The UK XC season is getting going. There have been great flights from Brendan Reed, Alex Butler and quite a few others. Given the number of pilots who have been out in recent days (lots), it highlights the achievements of those doing the big flights. The start of this season has also reminded us of one of the age-old truths about XC flying: the margins between success and failure can be very fine.
Lots of elements go to make a successful XC flight and get just one of them wrong enough and it is game over. This can feel daunting for the developing pilot, however in many ways it is a percentage game. This is one of the reasons why many pilots experience a threshold in their XC flying: they do lots of short flights before suddenly posting better distances on a pretty consistent basis. So how do the less successful pilots up their game? Possibly they make lots of subtle changes which stack the odds in their favour. Alternatively they hit on something really significant. Common changes that pilots make:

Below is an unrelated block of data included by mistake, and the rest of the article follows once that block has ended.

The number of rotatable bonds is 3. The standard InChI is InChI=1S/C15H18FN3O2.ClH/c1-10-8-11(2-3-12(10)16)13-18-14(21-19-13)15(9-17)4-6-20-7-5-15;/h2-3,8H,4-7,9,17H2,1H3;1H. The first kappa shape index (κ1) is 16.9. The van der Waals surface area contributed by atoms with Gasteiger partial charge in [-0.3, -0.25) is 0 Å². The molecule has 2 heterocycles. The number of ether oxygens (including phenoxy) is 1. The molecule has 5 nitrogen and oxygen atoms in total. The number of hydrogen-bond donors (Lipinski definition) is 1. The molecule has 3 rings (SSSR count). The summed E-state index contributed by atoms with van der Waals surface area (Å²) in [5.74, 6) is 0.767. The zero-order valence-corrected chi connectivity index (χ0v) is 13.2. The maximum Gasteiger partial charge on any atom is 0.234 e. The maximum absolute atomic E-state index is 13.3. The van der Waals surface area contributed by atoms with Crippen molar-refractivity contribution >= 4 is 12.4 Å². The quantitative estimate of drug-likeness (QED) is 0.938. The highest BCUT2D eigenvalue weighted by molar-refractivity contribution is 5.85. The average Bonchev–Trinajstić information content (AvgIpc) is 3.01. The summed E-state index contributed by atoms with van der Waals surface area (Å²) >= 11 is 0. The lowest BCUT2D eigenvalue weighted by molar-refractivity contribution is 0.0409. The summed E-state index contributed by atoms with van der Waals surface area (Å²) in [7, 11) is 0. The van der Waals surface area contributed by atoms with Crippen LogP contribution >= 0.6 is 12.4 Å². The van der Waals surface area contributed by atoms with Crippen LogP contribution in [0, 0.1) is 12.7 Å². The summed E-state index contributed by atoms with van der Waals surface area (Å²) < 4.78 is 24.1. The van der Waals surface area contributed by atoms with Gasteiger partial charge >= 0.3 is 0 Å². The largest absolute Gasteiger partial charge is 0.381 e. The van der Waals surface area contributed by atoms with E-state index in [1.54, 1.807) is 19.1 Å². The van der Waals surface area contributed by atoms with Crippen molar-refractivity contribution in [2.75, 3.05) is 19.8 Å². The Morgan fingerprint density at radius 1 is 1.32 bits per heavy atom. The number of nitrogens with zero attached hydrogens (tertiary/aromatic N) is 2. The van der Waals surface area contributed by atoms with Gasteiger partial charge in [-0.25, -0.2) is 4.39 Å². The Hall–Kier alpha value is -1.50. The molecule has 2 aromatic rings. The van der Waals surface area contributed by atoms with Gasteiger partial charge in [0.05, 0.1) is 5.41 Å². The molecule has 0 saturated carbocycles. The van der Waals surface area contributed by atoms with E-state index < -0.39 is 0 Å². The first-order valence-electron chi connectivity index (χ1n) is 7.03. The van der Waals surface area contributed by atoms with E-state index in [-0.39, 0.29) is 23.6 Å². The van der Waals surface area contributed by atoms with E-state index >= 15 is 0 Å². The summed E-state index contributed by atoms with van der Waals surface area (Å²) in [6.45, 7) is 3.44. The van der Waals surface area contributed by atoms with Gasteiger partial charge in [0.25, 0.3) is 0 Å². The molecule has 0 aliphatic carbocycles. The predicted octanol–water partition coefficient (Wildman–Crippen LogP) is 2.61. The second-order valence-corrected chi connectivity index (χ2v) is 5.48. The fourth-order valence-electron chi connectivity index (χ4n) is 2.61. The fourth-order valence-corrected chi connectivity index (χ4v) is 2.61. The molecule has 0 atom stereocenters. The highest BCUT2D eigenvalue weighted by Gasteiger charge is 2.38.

- They resist the temptation to charge off down-wind as soon as sink is encountered.
- They have plan B and plan C ready to use.
- They make more of their own decisions and don’t just follow other pilots; particularly higher ones.
The successful pilots get many, but by no means all of the elements right. With skill, determination and experience they often manage to recover from ones they mess up.
|Finding a lifty line underneath the inversion to glide into wind and over Kinder Scout|